Presentation on theme: "NHS Evidence – provided by NICE Where can treatment uncertainties come from, and what do we do with them? Mark Fenton James Lind Initiative, Oxford Editor,"— Presentation transcript:
NHS Evidence – provided by NICE Where can treatment uncertainties come from, and what do we do with them? Mark Fenton James Lind Initiative, Oxford Editor, UK Database of Uncertainties about the Effects of Treatments Thursday 19 th April 2012
NHS Evidence – provided by NICE Types of uncertainty about the effects of treatments ‘We’re uncertain whether anyone knows the effects’ uncertain uncertainty ‘We’re uncertain what the effects will be on you’ stochastic uncertainty ‘We’re uncertain because we don’t know your values’value uncertainty ‘We’re uncertain because no-one knows the effects’ certain uncertainty
NHS Evidence – provided by NICE “As we know, there are known knowns. There are things we know we know. “We also know there are known unknowns. That is to say we know there are some things we do not know. “But there are also unknown unknowns, the ones we don't know we don't know.” Donald Rumsfeld One creditworthy contribution to posterity: identifying different types of uncertainty
NHS Evidence – provided by NICE Patient/Population Intervention Comparison Outcome What is an uncertainty?
NHS Evidence – provided by NICE Good Medical Practice is the core ethical guidance the GMC provides to doctors. It is also intended to let the public know what they can expect from doctors
Austin Bradford Hill, 1965 Four questions to which readers want answers when reading reports of research. 1. Why did you start? 2. What did you do? 3. What answer did you get? 4. And what does it mean anyway?
NHS Evidence – provided by NICE What are the effects of methylxanthines (caffeine, theophylline) for apnoea of prematurity?
NHS Evidence – provided by NICE The results of five trials that enrolled a total of 192 preterm infants with apnea indicate that methylxanthine therapy leads to a reduction in apnea and use of IPPV in the first two to seven days. The effects of methylxanthines on long- term outcomes will be addressed in data from the trial awaiting assessment.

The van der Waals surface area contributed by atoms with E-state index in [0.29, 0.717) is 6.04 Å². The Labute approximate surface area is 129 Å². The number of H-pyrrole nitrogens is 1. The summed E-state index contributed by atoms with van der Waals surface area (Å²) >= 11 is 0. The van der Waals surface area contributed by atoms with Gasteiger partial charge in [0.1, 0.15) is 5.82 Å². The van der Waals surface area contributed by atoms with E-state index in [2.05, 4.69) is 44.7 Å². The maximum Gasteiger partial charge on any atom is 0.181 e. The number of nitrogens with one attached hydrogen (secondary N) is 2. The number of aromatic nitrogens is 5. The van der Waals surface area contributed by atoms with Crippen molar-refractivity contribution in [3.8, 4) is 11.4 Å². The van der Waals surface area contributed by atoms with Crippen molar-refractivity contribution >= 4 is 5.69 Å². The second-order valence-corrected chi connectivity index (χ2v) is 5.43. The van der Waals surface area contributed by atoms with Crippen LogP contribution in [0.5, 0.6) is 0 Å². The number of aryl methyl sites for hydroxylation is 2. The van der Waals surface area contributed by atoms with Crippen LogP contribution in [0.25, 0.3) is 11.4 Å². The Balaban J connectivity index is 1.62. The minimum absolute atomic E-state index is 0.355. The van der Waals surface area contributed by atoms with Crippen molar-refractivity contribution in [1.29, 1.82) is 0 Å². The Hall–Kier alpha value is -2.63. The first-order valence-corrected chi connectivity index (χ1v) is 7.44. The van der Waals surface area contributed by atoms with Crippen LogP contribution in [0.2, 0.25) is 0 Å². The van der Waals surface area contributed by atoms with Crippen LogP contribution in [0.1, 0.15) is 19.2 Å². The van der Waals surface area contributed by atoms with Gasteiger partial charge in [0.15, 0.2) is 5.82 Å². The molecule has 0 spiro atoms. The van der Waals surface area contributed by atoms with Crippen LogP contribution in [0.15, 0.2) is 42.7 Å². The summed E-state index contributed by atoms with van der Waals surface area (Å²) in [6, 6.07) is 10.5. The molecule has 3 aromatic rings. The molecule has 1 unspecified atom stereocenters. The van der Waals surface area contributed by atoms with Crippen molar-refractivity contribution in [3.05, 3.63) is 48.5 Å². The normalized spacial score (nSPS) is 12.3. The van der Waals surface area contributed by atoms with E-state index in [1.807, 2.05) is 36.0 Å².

NHS Evidence – provided by NICE Long-Term Effects of Caffeine Therapy for Apnea of Prematurity Barbara Schmidt, M.D., Robin S. Roberts, M.Sc., Peter Davis, M.D., Lex W. Doyle, M.D., Keith J. Barrington, M.D., Arne Ohlsson, M.D., Alfonso Solimano, M.D., Win Tin, M.D., for the Caffeine for Apnea of Prematurity Trial Group Conclusions Caffeine therapy for apnea of prematurity improves the rate of survival without neurodevelopmental disability at 18 to 21 months in infants with very low birth weight Volume 357:1893-1902 November 8, 2007 Number 19November 8, 2007
NHS Evidence – provided by NICE What are the effects of prophylactic antibiotics for inhibiting preterm labour with intact membranes?
NHS Evidence – provided by NICE This review fails to demonstrate a clear overall benefit from prophylactic antibiotic treatment for preterm labour with intact membranes on neonatal outcomes and raises concerns about increased neonatal mortality for those who received antibiotics… The 17 citations awaiting classification may alter the conclusions of the review once assessed.
Because uncertainties about the long term effects of prescribing antibiotics in spontaneous preterm labour and caffeine for apnoea of prematurity were not investigated 25 years ago, tens of thousands of people are now living with cerebral palsy that might have been prevented.
NHS Evidence – provided by NICE We need to confront important uncertainties about the effects of treatment because otherwise: ● patients will be denied unrecognised beneficial care ● patients will be given unrecognised harmful care ● resources will be wasted on useless or unnecessarily expensive care
Uncertainties from Patients, carers and clinicians - from today onwards; challenging Uncertainties from research recommendations – easy access, Cochrane Systematic Reviews, NICE Guidelines, journals. Uncertainties from ongoing research - no need to duplicate what is already happening
NHS Evidence – provided by NICE UK DUETs http://www.library.nhs.uk/duets
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